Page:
Symphony No. 7 in C Major, Op. 105
b. Hämeenlinna, Finland / December 8, 1865; d. Järvenpää, Finland / September 20, 1957
Sibelius’s seven marvellous symphonies trace a compelling arc from the emotionally heated and colorful school of late Romanticism (Nos. 1 and 2) to the lean scoring and emotional reserve of No. 7.
In 1918, he envisioned a symphonic composition in three movements, planning to make the last one “a Hellenic rondo.” By the early `20s it had come to have four movements, but during the summer of 1923 it began to take on its final, one-movement form.
Under the title Fantasia sinfonica (Symphonic Fantasy), it was premiered in Stockholm on March 24, 1924. Sibelius conducted six further performances before the year was out, none of them, surprisingly, in Finland. Its debut in his homeland was delayed until April 1927. It was only when it was published in 1925 that Sibelius settled on calling it Symphony No. 7.
For some years he had been pursuing the process of symphonic compression. This imposing, emotionally compelling and leanly orchestrated work takes that concept to its ultimate goal, distilling the contrasting sections of a traditional symphony into one continuous, closely integrated whole – albeit with the slow movement placed first, and a tranquil conclusion appended.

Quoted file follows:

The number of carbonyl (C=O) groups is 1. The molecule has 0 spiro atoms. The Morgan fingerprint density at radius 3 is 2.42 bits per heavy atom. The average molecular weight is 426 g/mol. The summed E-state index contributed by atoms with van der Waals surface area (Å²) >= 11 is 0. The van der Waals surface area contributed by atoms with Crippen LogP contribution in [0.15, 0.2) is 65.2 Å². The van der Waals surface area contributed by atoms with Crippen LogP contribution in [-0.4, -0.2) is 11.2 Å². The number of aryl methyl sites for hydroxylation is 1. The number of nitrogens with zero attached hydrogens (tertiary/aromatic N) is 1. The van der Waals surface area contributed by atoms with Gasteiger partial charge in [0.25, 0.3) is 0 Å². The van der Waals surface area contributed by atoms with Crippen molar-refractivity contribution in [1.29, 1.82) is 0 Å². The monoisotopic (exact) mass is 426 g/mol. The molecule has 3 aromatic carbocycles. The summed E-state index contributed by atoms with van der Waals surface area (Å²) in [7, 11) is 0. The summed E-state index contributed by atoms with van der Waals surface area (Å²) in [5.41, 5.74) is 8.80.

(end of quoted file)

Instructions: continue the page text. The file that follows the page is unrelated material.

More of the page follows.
Author Robert Layton has written of it, “No work could be more symphonic in its organic growth, in its capacity for what one might term ‘continuous creation.’ In its seemingly inexhaustible capacity for evolving new material from the same basic germinal ideas and in its control of contrasting tempos, the Seventh Symphony is a remarkable achievement with few precedents in the symphonic repertoire.
“It explores the heroic, epic world of Man pitting himself against a hostile environment. The chief landmark in the work, a kind of Alpine chain that runs along its spine, is the appearance on three occasions of a massive, noble idea on the trombone; each time, its grandeur and intensity become more commanding.”
After creating two more major works, an incidental score for Shakespeare’s play The Tempest, and the symphonic poem Tapiola, Sibelius lived out the remaining three decades of his life without releasing any significant new music – despite working on an Eighth Symphony for several years. His ever-increasing sense of self-criticism would not permit him to release it, nor possibly even complete it.
Program Notes by Don Anderson © 2019